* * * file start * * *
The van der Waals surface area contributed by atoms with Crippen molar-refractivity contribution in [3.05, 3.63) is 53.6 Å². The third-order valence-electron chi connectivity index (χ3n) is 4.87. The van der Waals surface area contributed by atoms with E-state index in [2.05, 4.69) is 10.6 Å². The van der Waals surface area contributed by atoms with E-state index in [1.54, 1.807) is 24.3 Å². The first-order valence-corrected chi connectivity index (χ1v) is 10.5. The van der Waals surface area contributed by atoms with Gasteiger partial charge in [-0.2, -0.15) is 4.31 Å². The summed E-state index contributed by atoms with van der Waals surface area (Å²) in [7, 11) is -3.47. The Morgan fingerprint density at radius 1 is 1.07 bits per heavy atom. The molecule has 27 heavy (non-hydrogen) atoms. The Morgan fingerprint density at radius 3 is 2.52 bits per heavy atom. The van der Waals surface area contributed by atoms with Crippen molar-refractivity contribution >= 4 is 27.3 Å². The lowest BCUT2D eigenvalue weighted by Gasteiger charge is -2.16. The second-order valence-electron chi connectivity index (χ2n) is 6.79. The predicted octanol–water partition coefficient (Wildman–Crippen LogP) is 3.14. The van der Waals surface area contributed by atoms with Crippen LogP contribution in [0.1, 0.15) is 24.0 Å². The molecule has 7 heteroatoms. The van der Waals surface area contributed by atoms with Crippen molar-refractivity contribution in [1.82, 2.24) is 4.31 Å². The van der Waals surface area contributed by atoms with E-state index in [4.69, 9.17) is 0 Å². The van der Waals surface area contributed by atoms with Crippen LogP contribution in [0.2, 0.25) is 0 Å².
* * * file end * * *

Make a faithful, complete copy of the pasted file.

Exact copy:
The van der Waals surface area contributed by atoms with Crippen molar-refractivity contribution in [3.05, 3.63) is 53.6 Å². The third-order valence-electron chi connectivity index (χ3n) is 4.87. The van der Waals surface area contributed by atoms with E-state index in [2.05, 4.69) is 10.6 Å². The van der Waals surface area contributed by atoms with E-state index in [1.54, 1.807) is 24.3 Å². The first-order valence-corrected chi connectivity index (χ1v) is 10.5. The van der Waals surface area contributed by atoms with Gasteiger partial charge in [-0.2, -0.15) is 4.31 Å². The summed E-state index contributed by atoms with van der Waals surface area (Å²) in [7, 11) is -3.47. The Morgan fingerprint density at radius 1 is 1.07 bits per heavy atom. The molecule has 27 heavy (non-hydrogen) atoms. The Morgan fingerprint density at radius 3 is 2.52 bits per heavy atom. The van der Waals surface area contributed by atoms with Crippen molar-refractivity contribution >= 4 is 27.3 Å². The lowest BCUT2D eigenvalue weighted by Gasteiger charge is -2.16. The second-order valence-electron chi connectivity index (χ2n) is 6.79. The predicted octanol–water partition coefficient (Wildman–Crippen LogP) is 3.14. The van der Waals surface area contributed by atoms with Crippen LogP contribution in [0.1, 0.15) is 24.0 Å². The molecule has 7 heteroatoms. The van der Waals surface area contributed by atoms with Crippen molar-refractivity contribution in [1.82, 2.24) is 4.31 Å². The van der Waals surface area contributed by atoms with E-state index in [4.69, 9.17) is 0 Å². The van der Waals surface area contributed by atoms with Crippen LogP contribution in [0.2, 0.25) is 0 Å².